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Gambling - Native American Tribal Gambling

indian tribes igra california

The U.S. Supreme Court issued a landmark decision in California v. Cabazon Band of Mission Indians, 480 U.S. 202 (1987), holding that California had no authority, on Indian lands, to enforce its criminal statutes forbidding bingo. The Court declared that gambling is a legitimate tourist activity, like hunting and fishing, for Indians to exploit. Congress passed the Indian Gaming Regulatory Act (IGRA) in 1988 to provide a statutory basis for conducting gambling on Indian lands. IGRA divides gambling into three classes: Class I consists of traditional tribal games; Class II consists of games such as bingo, lotto, and punch cards. If these games, such as charity bingo, are permitted by a state and do not violate federal law, they may be conducted on Indian lands without state approval. Class III consists of all other games, especially casino games, parimutual racing, and jai alai. To introduce casino gaming, IGRA requires states to negotiate compacts with Indians. From 1988, when IGRA was passed, to 1997, revenues from tribal gaming grew more than thirtyfold from $212 million to $6.7 billion (National Gambling Impact Study Commission, p. 6–1,2).

Nevertheless, disputes have arisen between states and Indian tribes over the requirements of IGRA in the areas of regulation, the scope of permitted gambling activities, and the requirement that states negotiate in good faith with tribes. The U.S. Supreme Court, in Seminole Tribe of Florida v. Florida, 517 U.S. 44 (1996), held that, under the Eleventh Amendment, Congress was forbidden from authorizing suits by Indian tribes to bring states to the bargaining table to negotiate a gaming compact. This decision, in effect, invalidated the good faith negotiation requirement of IGRA.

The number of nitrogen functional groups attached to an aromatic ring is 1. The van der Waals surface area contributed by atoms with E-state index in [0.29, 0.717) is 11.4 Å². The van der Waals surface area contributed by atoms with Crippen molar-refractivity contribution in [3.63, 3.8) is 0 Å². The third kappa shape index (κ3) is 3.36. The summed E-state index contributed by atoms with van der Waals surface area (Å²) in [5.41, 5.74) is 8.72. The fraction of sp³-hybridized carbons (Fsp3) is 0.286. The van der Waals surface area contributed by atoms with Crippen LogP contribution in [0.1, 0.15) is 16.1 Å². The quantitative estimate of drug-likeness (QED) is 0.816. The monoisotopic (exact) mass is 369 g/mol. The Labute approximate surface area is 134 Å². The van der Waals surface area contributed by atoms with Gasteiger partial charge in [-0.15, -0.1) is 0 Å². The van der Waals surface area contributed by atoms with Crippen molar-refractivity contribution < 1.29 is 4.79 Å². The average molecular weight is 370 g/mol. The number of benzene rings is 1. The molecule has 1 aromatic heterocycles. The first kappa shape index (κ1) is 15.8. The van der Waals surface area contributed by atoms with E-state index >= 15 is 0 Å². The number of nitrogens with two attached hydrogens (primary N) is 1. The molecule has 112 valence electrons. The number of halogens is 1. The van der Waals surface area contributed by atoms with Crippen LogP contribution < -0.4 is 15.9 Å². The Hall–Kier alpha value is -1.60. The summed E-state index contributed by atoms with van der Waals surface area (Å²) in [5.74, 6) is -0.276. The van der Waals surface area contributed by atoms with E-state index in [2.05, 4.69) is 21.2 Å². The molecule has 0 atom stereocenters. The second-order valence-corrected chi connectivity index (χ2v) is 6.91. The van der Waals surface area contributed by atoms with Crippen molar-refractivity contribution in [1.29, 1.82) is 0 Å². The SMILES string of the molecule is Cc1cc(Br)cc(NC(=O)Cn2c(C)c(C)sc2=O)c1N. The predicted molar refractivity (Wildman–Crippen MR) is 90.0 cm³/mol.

By no means, however, did the Seminole decision portend an end to the expansion of Class III (casino) gambling sponsored by Indian tribes. States could voluntarily negotiate with Indian tribes, as Connecticut had earlier with the Mashantucket Pequot tribe, who built and ran the highest-grossing casino in the world. In September 1999, California's governor and legislature ratified gaming compacts with fifty-seven tribes. In March 2000, California voters passed a constitutional proposition ratifying these compacts and legalizing a major expansion of Indian casino gambling in California.

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